Estimation of Cumulated Activity Images by Simultaneous Reconstruction of SPECT Projection Data from Multiple Time Points

 

Na Song and Eric C. Frey

 

PURPOSE:

In treatment planning for targeted radionuclide therapy (TRT) for cancer it is desirable to give patients a radiation dose that is high enough to kill tumors but not high enough to cause adverse effects in normal organs. However, to date, there has only been weak evidence of a dose-response TRT, making predictions of response or adverse effects difficult. One possible explanation is that non-uniform distribution of the therapeutic agent inside tumors or normal organs, resulting in non-uniform dose-distributions. These non-uniform dose-distributions are not handled well by standard phantom dosimetry methods such as the MIRD schema. Voxel-based dosimetry methods have been developed that would allow estimation of dose-volume histograms and could provide a better predictions of a dose-response relationships. These methods require as an input a 3D map of the cumulated activity, i.e., the integral of the time-activity curve (TAC). The purpose of this work is to develop reconstruction methods that allow estimation of this 3D cumulated activity distribution based on SPECT imaging performed at multiple time points.

 

METHODS AND MATERIALS:

There are several difficulties in developing such a method. First, even with careful patient positioning, the position of the patient and the internal organs and tumors will be different during the different SPECT imaging sessions. Second, noise in the SPECT images will result in non-uniformities in the reconstructed images and make accurate estimation of the cumulated activity in voxels difficult or imprecise. To overcome this we are developing a reconstruction code that takes into account the misregistration and directly obtains an image of cumulated activity distribution. The first step will be to register the images. While CT images are available and provide higher resolution than the SPECT images, they are non-contrast images so the contrast between important organs and the background is less than ideal. Further, the CT images, which are obtained on SPECT/CT system based on the GE Hawkeye CT, are obtained using slow rotation and thus contain artifacts from breathing motion during the scan. We thus propose to jointly register the CT and SPECT images obtained at the various time points to each other. We are investigating mutual information between both the CT and SPECT images as a measure of the degree of registration. Initially we will investigate rigid rotation of individual organs, but it may be necessary to include non-rigid rotation. To reduce the impact of image noise on the cumulated activity images, we propose to combine the reconstruction of the images with the fitting of the TACs. This will be done by maximum a posteriori (MAP) reconstruction of the images using constraints based on the fitted TACs with fitting of the TACs in each voxel from reconstructed images.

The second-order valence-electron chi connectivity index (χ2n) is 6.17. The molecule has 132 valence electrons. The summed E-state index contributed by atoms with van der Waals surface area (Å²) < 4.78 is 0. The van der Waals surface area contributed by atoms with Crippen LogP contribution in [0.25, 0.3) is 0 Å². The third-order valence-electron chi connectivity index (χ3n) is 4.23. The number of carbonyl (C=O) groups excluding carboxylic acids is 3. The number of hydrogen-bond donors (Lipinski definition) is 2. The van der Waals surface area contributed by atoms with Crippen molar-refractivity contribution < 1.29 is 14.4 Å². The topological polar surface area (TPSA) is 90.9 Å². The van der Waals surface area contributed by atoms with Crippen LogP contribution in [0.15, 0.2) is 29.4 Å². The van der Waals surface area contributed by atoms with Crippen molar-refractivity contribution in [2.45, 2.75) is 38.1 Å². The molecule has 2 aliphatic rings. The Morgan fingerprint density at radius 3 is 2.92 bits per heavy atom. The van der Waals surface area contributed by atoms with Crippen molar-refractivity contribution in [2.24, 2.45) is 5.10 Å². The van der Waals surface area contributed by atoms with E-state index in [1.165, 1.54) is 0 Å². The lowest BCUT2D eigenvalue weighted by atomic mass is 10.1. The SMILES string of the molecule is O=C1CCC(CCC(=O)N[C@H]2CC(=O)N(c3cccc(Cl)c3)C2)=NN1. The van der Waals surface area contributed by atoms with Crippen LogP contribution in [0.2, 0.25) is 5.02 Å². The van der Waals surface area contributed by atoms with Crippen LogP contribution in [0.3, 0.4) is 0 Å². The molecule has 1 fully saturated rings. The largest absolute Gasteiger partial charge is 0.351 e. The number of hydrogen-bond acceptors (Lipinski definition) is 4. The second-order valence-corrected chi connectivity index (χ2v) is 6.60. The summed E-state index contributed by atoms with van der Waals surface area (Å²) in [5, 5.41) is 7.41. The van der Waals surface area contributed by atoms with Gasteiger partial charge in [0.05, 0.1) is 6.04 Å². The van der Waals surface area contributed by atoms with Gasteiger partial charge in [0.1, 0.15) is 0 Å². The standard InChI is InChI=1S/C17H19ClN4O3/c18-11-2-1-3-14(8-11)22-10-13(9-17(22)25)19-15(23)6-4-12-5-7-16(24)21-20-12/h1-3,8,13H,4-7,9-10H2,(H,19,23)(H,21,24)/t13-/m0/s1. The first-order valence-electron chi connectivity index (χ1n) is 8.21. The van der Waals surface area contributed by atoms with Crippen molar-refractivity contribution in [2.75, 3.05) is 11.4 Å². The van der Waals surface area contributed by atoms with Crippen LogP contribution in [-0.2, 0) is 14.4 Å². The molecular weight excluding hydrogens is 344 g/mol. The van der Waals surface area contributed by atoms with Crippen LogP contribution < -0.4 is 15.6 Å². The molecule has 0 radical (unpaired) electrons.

RESULTT

We began to investigate mutual information-based image registration methods, which begins with the estimation of the joint probability of the intensities of corresponding voxels in the two images. These methods differ in terms of the comparative ease of matching intensity images across modalities and the ability to discard intensity patterns in either modality that are not relevant to registration. We are considering the implementation of these methods ourselves or the use of existing class libraries such as the image Insight Segmentation and Registration Toolkit (ITK).

 

CONCLUSIONS:

We believe that the combination of registration of SPECT studies from multiple time points combined with direct reconstruction of the cumulated activities in voxels in the images has the potential to provide the necessary data to perform improved dosimetry using voxel-based dose estimation methods. Once developed, these methods will be applied to data from clinical dose-response studies to search for a robust dose-response.

 

FUNDING SOURCES:

This work is funded by Public Health Service Grant R01-CA109234.